Sunday, February 20, 2011

What might be fun and cool and a Bear passes

The notion of getting season tickets for the Bears appeals to me intellectually.  In reality, season tickets for the Bears would mean enduring a harsh climate in the latter part of the season as there is no roof at Soldier Field.  Then I thought about what might be a better idea.  Season tickets for the Blackhawks AND season tickets for the Lyric Opera.  Both are near my workplace.  Both are of interest to me.  Both have civilized patrons (I work in a major train station and the Hawks fans are very well behaved in the building and out in front while they wait for the bus to United Center and, well, headbutting and rudeness doesn't seem to occur to opera fans).  Both offer a huge spectacle.  And I can't afford decent seats at either venue.

I have enjoyed fourth row seats at the Lyric Opera and it is magical.  I have endured upper balcony seats at the Lyric Opera and while I enjoyed the music and the show, the seats up there are particuarly narrow with no leg room.  I saw "The Barber of Seville," with terrific Nathan Gunn in the role of Figaro, attending with my sister, brother-in-law, and niece.  All three are thin and my sister is not at all tall.  We all complained bitterly about how uncomfortable we were.  If you are in the fourth row on the main floor, the seats are comfortable and there is enough leg room and you are swept into the performance.  I could seriously scrape together enough scratch for a season of upper balcony thrills at the Lyric Opera and while I might not enjoy it as much as the main floor, each opera features world-class singers, costumes, and sets and each would give me a lovely memory plus some leg pain.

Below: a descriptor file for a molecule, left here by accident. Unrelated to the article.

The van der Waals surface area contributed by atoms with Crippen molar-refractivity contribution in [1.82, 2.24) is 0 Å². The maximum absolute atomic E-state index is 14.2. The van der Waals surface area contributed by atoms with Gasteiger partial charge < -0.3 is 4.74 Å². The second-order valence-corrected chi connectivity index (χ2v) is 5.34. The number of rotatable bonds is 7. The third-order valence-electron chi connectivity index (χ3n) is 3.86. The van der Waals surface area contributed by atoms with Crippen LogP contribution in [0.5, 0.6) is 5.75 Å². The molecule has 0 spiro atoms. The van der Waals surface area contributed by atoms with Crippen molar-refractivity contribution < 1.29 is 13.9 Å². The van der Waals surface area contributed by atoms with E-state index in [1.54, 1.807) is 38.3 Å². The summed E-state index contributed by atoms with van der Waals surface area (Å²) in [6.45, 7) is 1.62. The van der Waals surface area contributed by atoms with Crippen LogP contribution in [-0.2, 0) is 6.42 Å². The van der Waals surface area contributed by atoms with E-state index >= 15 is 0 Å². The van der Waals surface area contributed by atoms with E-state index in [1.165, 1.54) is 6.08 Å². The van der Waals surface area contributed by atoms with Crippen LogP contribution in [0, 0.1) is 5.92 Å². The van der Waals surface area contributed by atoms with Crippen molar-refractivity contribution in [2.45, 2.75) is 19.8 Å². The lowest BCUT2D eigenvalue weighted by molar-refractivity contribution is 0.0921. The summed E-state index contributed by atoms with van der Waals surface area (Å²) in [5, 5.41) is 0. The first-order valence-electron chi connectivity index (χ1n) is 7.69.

I have been to just one Blackhawks game -- at the old Stadium -- and someone spilled a beer down my back.  I don't know how much a season ticket is but I wager it is more than I can afford, even up in the rafters.  I might not even mind being up in the rafters so much as the venue is newer than the opera and probably not as cramped.  I don't think hockey offers quite as lovely an experience as the opera but it can be poetry in its own way.

When I was a younger woman, I had friend who would buy a pair of Lyric Opera season tickets so she could bring a guest to each performance.  As they were season tickets, the people sitting next to her were always the same.  I accompanied her to the final show of the season and at the end of the opera, the woman next to her said, "It was a lovely season," got up and swept into the crowd.  The opera is the most civilized arts performance one could ever hope to attend.

Having seen the polite (opera patrons, Hawks fans) and the less than polite (Cubs fans, people attending the Taste of Chicago, suburban louts -- daily commuters and visitors -- who probably don't realize that manners are for use every day in all situations and not just for people who can do something for them), I am seriously thinking about saving and saving and saving and tackling a season of nothing but hockey and/or opera.  Both would be great!  Until that time, I can sit and dream of what those sitting next to me at the United Center would say at the end of the season.  In the perfect world between my ears, I can dream that it would also be a lovely season.


My sympathies to the family, friends, and fans of late Chicago Bears great, Dave Duerson.  As soon as I heard of his suicide at age 50,  I wondered what would become of his brain.  As it turned out, so did Mr. Duerson.  He had sent text messages to family members asking that it be donated to the Center for Study of Traumatic Encephalopathy at Boston University, which studies Chronic Traumatic Encephalopathy or CTE.  He is the first ex-NFL player to request that his brain be examined upon his death.  I was very moved to hear he had asked that his brain be donated for study, a final act of respect and concern for his fellow players, past, present, and future.

Read Alan Schwartz's article about Mr. Duerson and CTE here:


  1. suburban louts -- daily commuters and visitors -- who probably don't realize that manners are for use every day?? Have a nice day from your suburban lout friend who commutes daily!

  2. Your royal highness, I have seen you downtown and I know for a fact that use you manners. When someone is saying "excuse me, excuse me," while trying to cross in front of you, I am certain you let that person pass and don't just get a scowl on your face and keep bearing down. Or when you get the bottom of an escalator, you don't just stop! Right there! At the bottom! And don't move. (This happened to my supervisor and she shouted, "EXCUSE ME!" so there wouldn't be a pile up.) Working in a cross-purpose building is not a treat. Thanks for your comment.